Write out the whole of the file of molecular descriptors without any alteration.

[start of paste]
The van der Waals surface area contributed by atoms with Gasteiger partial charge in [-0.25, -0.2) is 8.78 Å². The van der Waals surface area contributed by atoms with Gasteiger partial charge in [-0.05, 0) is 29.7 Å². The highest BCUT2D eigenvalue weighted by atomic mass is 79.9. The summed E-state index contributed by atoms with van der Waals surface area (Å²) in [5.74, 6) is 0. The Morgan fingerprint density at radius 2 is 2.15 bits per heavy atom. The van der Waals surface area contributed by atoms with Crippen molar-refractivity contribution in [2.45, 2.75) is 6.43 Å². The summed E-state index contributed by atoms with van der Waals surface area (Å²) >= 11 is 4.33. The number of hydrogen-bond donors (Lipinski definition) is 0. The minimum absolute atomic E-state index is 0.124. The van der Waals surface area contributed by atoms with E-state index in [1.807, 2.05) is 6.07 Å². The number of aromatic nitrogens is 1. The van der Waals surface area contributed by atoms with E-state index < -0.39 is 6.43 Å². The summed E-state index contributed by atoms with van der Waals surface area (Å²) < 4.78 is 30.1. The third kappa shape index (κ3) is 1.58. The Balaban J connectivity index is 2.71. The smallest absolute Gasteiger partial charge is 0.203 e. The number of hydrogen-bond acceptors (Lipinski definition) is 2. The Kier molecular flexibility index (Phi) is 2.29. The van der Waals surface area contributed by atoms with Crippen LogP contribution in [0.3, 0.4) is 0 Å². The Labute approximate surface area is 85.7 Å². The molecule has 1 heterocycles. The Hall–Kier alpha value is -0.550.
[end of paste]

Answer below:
The van der Waals surface area contributed by atoms with Gasteiger partial charge in [-0.25, -0.2) is 8.78 Å². The van der Waals surface area contributed by atoms with Gasteiger partial charge in [-0.05, 0) is 29.7 Å². The highest BCUT2D eigenvalue weighted by atomic mass is 79.9. The summed E-state index contributed by atoms with van der Waals surface area (Å²) in [5.74, 6) is 0. The Morgan fingerprint density at radius 2 is 2.15 bits per heavy atom. The van der Waals surface area contributed by atoms with Crippen molar-refractivity contribution in [2.45, 2.75) is 6.43 Å². The summed E-state index contributed by atoms with van der Waals surface area (Å²) >= 11 is 4.33. The number of hydrogen-bond donors (Lipinski definition) is 0. The minimum absolute atomic E-state index is 0.124. The van der Waals surface area contributed by atoms with E-state index in [1.807, 2.05) is 6.07 Å². The number of aromatic nitrogens is 1. The van der Waals surface area contributed by atoms with E-state index < -0.39 is 6.43 Å². The summed E-state index contributed by atoms with van der Waals surface area (Å²) < 4.78 is 30.1. The third kappa shape index (κ3) is 1.58. The Balaban J connectivity index is 2.71. The smallest absolute Gasteiger partial charge is 0.203 e. The number of hydrogen-bond acceptors (Lipinski definition) is 2. The Kier molecular flexibility index (Phi) is 2.29. The van der Waals surface area contributed by atoms with Crippen LogP contribution in [0.3, 0.4) is 0 Å². The Labute approximate surface area is 85.7 Å². The molecule has 1 heterocycles. The Hall–Kier alpha value is -0.550.